Dan Cyr, 54, spent much of his 26-year career in La Plata County law enforcement giving back to his community, and even after his retirement, he plans to keep it up.
“I already volunteered to go back to the high school and do a forensics class next week,” Cyr said.
Cyr started his career in the La Plata County Jail and spent years working as an investigator in the 6th Judicial District Attorney’s Office. Along the way, he spent decades instructing others in law enforcement, either at the Southwest Law Enforcement Academy or in Bayfield schools.
After more than 10 years with the Bayfield Marshal’s Office, Cyr started his retirement Jan. 7 with a bittersweet feeling.
“I’ve always felt like my relationship was hate and love at the same time: You love the job, but you hate doing it for a lot of reasons,” Cyr said. “As much as you look forward to leaving it, when you do, you’re already missing it.”
Losing family as a child was one reason he decided to join law enforcement. Two of his cousins were killed in a car crash when he was 9 years old. The driver, who didn’t stop, killed another person in a head-on collision.
“I had a lot of anger toward that guy,” Cyr said. “I always felt like I wanted to find that person and bring justice. I think that was one of the things in my life early on that made me want to help people when they’re in need.”
Cyr first started working with the Bayfield Marshal’s Office in January 1995. Back then, he said the uniform was a pair of Wrangler jeans, a cowboy hat and a uniform shirt.
After seven years at the District Attorney’s Office, he returned to the Bayfield Marshal’s Office in 2010.
Looking back, he remembered life-threatening calls, like when a homicide suspect stepped out of his car and pointed a gun at Cyr. During another incident, he was responding to a call after an industrial explosion and thinking the whole time, they were “going to blow up,” he said.
“It’s satisfying, but it’s also sometimes hard to cope with,” he said. “And it may be hard for the victims to cope with, because when they see you, it may remind them of when you were in their home on their darkest day.”
Among his proudest accomplishments, Cyr listed his time teaching others.
Cyr began working at the Southwest Law Enforcement Academy in 1998, eventually directing the academy for three semesters.
As a school resource officer, he helped launch interactive, prevention-focused courses at Bayfield schools that included semester-long and yearlong classes for students. (High school students described Cyr as amazing and “very relatable – sort of like the fun uncle.”)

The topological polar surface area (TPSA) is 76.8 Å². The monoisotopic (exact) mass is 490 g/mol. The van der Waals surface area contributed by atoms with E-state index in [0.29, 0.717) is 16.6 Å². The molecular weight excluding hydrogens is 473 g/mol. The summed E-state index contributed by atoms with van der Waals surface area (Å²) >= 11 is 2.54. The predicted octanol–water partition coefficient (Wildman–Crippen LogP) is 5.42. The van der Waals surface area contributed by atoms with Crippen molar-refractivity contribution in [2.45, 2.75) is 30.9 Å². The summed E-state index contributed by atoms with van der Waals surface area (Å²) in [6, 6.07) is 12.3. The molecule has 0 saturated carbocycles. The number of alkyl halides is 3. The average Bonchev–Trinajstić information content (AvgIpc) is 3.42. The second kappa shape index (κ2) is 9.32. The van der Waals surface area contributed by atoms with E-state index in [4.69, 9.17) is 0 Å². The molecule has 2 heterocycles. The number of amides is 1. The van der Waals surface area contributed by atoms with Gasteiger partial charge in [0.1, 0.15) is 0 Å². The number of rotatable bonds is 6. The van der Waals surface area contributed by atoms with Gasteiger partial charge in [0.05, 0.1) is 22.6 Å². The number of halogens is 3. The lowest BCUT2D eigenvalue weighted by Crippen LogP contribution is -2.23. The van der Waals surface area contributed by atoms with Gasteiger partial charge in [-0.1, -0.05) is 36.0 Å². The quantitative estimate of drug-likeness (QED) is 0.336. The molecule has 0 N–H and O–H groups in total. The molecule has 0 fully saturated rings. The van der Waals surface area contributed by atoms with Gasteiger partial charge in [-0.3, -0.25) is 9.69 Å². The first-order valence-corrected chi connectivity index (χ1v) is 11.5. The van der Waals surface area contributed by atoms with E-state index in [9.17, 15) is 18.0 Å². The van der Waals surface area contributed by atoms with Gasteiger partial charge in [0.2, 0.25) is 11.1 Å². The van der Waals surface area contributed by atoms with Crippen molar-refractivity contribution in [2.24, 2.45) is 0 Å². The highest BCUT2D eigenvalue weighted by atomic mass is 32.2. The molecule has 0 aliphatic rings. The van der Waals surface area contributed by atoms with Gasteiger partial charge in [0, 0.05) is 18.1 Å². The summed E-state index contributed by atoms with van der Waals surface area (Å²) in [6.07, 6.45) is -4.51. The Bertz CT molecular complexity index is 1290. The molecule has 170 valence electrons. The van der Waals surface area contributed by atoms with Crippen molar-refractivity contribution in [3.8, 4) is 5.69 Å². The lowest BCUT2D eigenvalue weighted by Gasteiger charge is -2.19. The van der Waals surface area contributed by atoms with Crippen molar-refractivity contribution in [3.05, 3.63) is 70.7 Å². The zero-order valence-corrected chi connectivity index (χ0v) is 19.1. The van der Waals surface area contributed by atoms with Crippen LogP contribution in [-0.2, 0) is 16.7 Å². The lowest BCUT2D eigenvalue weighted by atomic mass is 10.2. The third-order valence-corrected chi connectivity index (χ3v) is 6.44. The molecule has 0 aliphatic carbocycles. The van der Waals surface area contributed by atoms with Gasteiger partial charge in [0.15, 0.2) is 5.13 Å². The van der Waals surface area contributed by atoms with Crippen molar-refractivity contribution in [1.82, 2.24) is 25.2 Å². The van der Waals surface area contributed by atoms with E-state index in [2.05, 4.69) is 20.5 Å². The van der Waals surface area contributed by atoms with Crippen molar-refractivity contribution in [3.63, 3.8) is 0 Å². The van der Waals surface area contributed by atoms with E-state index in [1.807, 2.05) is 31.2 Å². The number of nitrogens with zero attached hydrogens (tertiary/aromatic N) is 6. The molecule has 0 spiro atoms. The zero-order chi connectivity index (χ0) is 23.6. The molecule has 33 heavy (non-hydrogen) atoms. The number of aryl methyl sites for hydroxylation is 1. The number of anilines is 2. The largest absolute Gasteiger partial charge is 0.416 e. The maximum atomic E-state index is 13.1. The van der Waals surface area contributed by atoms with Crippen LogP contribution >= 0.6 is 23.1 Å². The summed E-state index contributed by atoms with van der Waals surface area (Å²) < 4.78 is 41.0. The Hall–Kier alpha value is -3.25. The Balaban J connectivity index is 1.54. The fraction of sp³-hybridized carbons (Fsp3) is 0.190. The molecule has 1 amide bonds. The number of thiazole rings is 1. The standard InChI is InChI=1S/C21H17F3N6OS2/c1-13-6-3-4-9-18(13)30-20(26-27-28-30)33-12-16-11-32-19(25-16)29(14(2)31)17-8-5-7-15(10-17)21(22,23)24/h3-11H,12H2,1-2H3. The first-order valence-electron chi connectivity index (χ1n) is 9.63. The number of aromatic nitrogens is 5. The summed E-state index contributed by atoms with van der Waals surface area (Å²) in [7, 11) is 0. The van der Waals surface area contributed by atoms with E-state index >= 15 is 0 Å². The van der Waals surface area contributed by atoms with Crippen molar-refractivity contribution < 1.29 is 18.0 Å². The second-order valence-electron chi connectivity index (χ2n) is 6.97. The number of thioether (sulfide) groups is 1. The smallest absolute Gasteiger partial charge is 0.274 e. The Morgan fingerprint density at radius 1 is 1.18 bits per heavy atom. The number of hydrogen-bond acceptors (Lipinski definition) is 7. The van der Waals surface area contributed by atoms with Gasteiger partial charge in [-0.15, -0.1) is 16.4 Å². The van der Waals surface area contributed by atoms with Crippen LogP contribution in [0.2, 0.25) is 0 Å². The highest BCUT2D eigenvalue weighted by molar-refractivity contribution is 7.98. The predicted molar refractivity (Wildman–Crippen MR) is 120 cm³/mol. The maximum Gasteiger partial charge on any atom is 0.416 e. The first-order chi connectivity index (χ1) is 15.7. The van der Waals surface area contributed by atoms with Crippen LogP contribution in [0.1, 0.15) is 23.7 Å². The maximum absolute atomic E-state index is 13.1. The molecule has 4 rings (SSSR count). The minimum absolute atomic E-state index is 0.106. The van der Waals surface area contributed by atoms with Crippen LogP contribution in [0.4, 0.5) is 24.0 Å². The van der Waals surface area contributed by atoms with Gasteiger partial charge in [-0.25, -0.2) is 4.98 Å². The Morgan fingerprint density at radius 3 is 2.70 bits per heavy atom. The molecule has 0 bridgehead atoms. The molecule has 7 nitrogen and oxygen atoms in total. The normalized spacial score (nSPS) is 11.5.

The Cyr family even opened a karate school in town. Cyr is a fifth-degree black belt in Shotokan karate, a master level in the martial arts form.
Hal Koenig, who worked with Cyr at the Bayfield Marshal’s Office, described him as someone who “exudes professionalism, the kind of guy who keeps his shoes polished and his hair cut.”
Cyr was a natural at building community relationships, Koenig said.
“A lot of people get the deer-in-the-headlights look, but from Day 1, Dan could work with the public,” Koenig said. “As a supervisor ... he led by example. I think that was one of his best traits.”
Upon retirement, Cyr shifted his focus to the construction company, Blueline Builders, which he co-owns with his wife, Sandra. Through Blueline, Cyr hopes to offer scholarships to students interested in law enforcement or other first-responder positions.
Another top priority: giving back to his family, he said.
“All the sacrifices that first responders make, our families make a bigger sacrifice. My wife and children paid a huge price for me to be in law enforcement,” Cyr said.
Cyr’s wife and kids have been entangled with his career since Day 1: His daughter, Nicole, was even born during his first day on the job.
Dan and Sandra Cyr recalled the holidays and school performances Dan missed because of his work. The family rarely went out in public together after they received a threatening letter early in Dan’s career that mentioned Sandra and the kids.
Sandra always made sure their children told their father they loved him before he walked out the door to go to work.
“This is kind of painful to say, but in my mind, it was always if something would happen to him on the job, that was going to be their last memory of him,” she said. “I don’t want to sound too extremely happy, but I really am. I’m looking forward to spending more time together and knowing we have that time to spend together.”
On Cyr’s last day in the office, the Marshal’s Office “surprised” him with a retirement celebration.
Cyr said he saw the signs – a suspiciously located patrol vehicle, a colleague who needed a ride to pick up his car, but showed up in full uniform.
“The whole parking lot was lined with fire trucks and patrol cars. They had a banner for my retirement,” he said. “That was kind of cool.”
Looking forward to his next steps, Cyr thanked the supervisors and community members that made it possible for him to serve in law enforcement.
“I feel like we’re not doing this job by ourselves, it’s a community effort,” Cyr said. “We need the community to support us in order for us to do our jobs.”